European common blue (Polyommatus icarus)

Well camouflaged in green is the caterpillar (left) of the Restharrow Bluebell. The butterfly (right), on the other hand, is a very delicate and filigree creature

As the name suggests, the wing color of the Hauchechel bluish is blue - but only in the male insects. The females only have a faint blue tinge and are predominantly dark brown in color. The butterflies like to feed on horn clover or thyme and love blooming wildflower meadows. The forage plants of the caterpillars belong exclusively to the butterflies, a subfamily of legumes.

Brimstone butterfly

The fresh yellow-green color adorns both the caterpillar (left) and the finished lemon butterfly (right)

The lemon butterfly is one of the first butterflies of the year and appears in some places as early as February. The wings of the males are colored intensely yellow, while those of the females play more into the greenish-white. The wingspan of lemon moths is a maximum of 55 millimeters, so the insects are quite small. As for their diet, the lemon moth caterpillars have specialized in the buckthorn. In addition, only a few plants from the buckthorn family serve as fodder plants. The lifespan of the brimstone butterfly is - for butterflies - very long: they can live up to 13 months.

Aurora butterfly (Anthocharis cardamines)

The upper side of the wing of the aurora butterfly differs in a striking way from the lower side of the wing (right). The caterpillar (left) is bright green, but its color can also be more towards blue

Aurora butterflies feed on caterpillars as well as butterflies on meadowfoam and garlic mustard. In addition, you can occasionally see them on the night violet or the silver leaf. Either way, all of their food sources are among the spring bloomers, which also explains why the attractive moths can only be found in the garden in spring, from April to June.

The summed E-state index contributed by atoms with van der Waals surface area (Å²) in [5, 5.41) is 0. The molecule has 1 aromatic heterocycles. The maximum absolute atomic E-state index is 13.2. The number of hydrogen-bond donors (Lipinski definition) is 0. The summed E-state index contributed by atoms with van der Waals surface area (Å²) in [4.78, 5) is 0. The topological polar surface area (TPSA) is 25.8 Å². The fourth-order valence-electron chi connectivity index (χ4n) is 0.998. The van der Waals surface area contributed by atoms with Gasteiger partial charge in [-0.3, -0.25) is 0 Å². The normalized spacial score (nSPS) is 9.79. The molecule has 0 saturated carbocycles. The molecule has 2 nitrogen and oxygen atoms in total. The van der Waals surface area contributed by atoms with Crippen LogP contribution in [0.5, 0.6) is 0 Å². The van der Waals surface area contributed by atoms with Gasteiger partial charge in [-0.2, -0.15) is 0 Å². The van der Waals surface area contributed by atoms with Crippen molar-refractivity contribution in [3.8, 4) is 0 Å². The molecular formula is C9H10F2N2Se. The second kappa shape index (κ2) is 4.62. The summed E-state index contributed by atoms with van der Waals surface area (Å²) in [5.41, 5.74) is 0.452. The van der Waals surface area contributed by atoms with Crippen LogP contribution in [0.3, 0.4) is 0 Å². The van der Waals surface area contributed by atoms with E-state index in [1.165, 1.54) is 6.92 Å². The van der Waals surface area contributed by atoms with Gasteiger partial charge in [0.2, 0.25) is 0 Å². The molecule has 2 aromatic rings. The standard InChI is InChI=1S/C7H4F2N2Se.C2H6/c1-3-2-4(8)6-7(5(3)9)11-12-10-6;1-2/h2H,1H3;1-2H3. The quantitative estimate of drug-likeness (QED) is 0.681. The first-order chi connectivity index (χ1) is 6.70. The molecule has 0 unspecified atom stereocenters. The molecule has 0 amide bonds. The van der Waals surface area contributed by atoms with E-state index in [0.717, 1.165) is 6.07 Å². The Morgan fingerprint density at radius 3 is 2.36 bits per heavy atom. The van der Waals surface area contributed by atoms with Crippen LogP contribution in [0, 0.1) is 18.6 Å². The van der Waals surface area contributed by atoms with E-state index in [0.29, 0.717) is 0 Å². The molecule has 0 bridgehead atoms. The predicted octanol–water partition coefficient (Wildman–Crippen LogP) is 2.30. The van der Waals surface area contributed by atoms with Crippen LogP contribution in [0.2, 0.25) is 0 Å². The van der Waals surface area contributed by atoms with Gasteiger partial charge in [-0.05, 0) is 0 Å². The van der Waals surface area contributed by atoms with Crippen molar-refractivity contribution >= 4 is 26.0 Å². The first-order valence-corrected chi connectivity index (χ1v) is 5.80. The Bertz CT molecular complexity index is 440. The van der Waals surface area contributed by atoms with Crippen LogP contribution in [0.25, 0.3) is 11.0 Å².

Gooseberry spider (Abraxas grossulariata)

The caterpillar (left) and the later butterfly (right) of the gooseberry sprout are somewhat similar

Alluvial forests, the natural habitats of the gooseberry moth, are becoming less and less common in Germany, so that the butterfly is now on the red list. In addition, monocultures and intensive forestry make things difficult for him. The gooseberry caterpillars eat - in addition to the gooseberries - also currants, on which they also lay their eggs. The nocturnal insect is also called "harlequin" because of its striking wing color. Anyone who wants to offer the gooseberry sprout a safe haven in the garden must rigorously refrain from using pesticides.

Middle Wine Hawk (Deilephila elpenor)

The middle wine hawk looks very exotic both as a caterpillar (left) and as a butterfly

Instead of grapevines, you will find the caterpillars of the middle wine hawk on flowering fuchsia bushes, their first choice on the menu. The distinctive eye markings with which the caterpillars are equipped on their backs protect the insects from predators. Medium-sized wine enthusiasts become active when dusk falls, and only shortly before they pupate can you also meet them in the garden during the day. The finished moths can then be observed in the garden from June to August. They especially like to romp around near water. However, they only feel comfortable in gardens if there is a large variety of plants and if they are cultivated using purely organic methods.